services in general seem to be failing those under the mental capacity act,
especially black men, they tend to be abused, mistreated, in some cases they
die in custody. (thegurdian.com2017)  According
to Caroline Carlisle et al (2001) the criminal justice failings has resulted to
abuse and death in custody. Black men are more likely to be stopped searched
more than the white men would, and are also likely to be sentenced at Crown Court
or get a psychiatric discarding, thus black people are criminalised and
psychiatrised to a bigger step than white people and consequently inexplicably
presented in hospital and prison. Frank Tannenbaums( 1938) states that
labelling theorists set out to establish that people become criminals due to
what people with power, particularly those in the criminal justice system do.
All this makes the black men vulnerable as they are being failed and neglected
by the system and services, which as a result can lead to suicide or more of
black men acting as a cry of help. says
that blame the black man syndrome is when someone falsely accuses a black man
of a crime of misconduct. This report goes on to say that, some research have
showed the psychological effects for men who were falsely accused. They reveal
lives that have been ruined, social alienation and high levels of mental
illness the likes of depression, anxiety and post-traumatic stress disorder.
Some cases have shown that the psychological damage is parallel to torture
survivors. Another effect that the black men faces is the circle of fear, this
stops black men from interacting with the services, as staff see them as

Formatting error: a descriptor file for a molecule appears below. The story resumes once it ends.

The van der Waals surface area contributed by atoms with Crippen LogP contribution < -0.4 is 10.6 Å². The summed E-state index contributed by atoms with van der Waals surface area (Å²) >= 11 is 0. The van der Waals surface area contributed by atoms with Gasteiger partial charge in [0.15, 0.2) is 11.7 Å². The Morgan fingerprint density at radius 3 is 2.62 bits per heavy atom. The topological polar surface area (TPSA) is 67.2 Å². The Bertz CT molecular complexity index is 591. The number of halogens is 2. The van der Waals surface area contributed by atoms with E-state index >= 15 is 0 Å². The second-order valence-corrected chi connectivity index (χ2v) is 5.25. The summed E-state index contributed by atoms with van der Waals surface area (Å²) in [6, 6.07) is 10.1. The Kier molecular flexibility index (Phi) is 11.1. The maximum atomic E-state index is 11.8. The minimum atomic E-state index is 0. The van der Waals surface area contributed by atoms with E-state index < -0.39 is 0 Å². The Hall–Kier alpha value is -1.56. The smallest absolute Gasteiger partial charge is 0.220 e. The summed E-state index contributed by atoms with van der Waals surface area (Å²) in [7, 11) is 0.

dangerous and them as service users find the services as harmful. Black men
become vulnerable is they see the services as inhuman, unhelpful and
inappropriate, not getting the right kind of help can make their mental health
escalate even more, this is self-neglect mixed with fear. Poverty can have an
effect on them because in some cases the services are not within their reach or
it requires them having to pay and in some cases they can’t afford to pay for
such. (

The effects that the black
community face, is racial hoaxes as they are a reminder that people still
stereotype black men. Likewise the systematic failures of justice highlight the
ongoing reality of methodical racial biases in policing. This all contributes
to anxiety and fear, the mistrust of societal institution within the black
community. Service users who are from the black community say they are not
treated with respect, and their voices are not heard. (



Demonstrate an ability to apply key
sociological theory to understand the vulnerable group

Sociology has
helped me understand the vulnerability of black men with mental health, as it
talks about social class, labelling theory, stigma and institutional racism. It
makes me realise that the black community is a minority, especially the men.
They are labelled and portrayed as dangerous therefore they are deprived from
the care and services that they require. Having said that l realised that
mental health within the black community is not recognised. It highlights a lot
on how the criminal justice also plays a huge part of as to why some black men
suffer from mental health as they are abused by the police and mistreated. Social
exclusion plays a big role within the black community, this makes them
vulnerable especially when dealing with mental health illness, and it can have
an impact on the financial resources, low self-esteem and loss of social
contacts. Poverty also plays a part on, not having enough funds to look after
themselves let alone being able to afford medical care regarding mental health.
Social exclusion can put at them at risk of developing more health issues, such
as stress, trying to manage things on a low incomes, living conditions may be
poor, the area they live in, and being discriminated against. Thus making them
vulnerable as they may not be able to fund themselves to reach the services or
getting the right treatment they require. ( 2010) Alienation black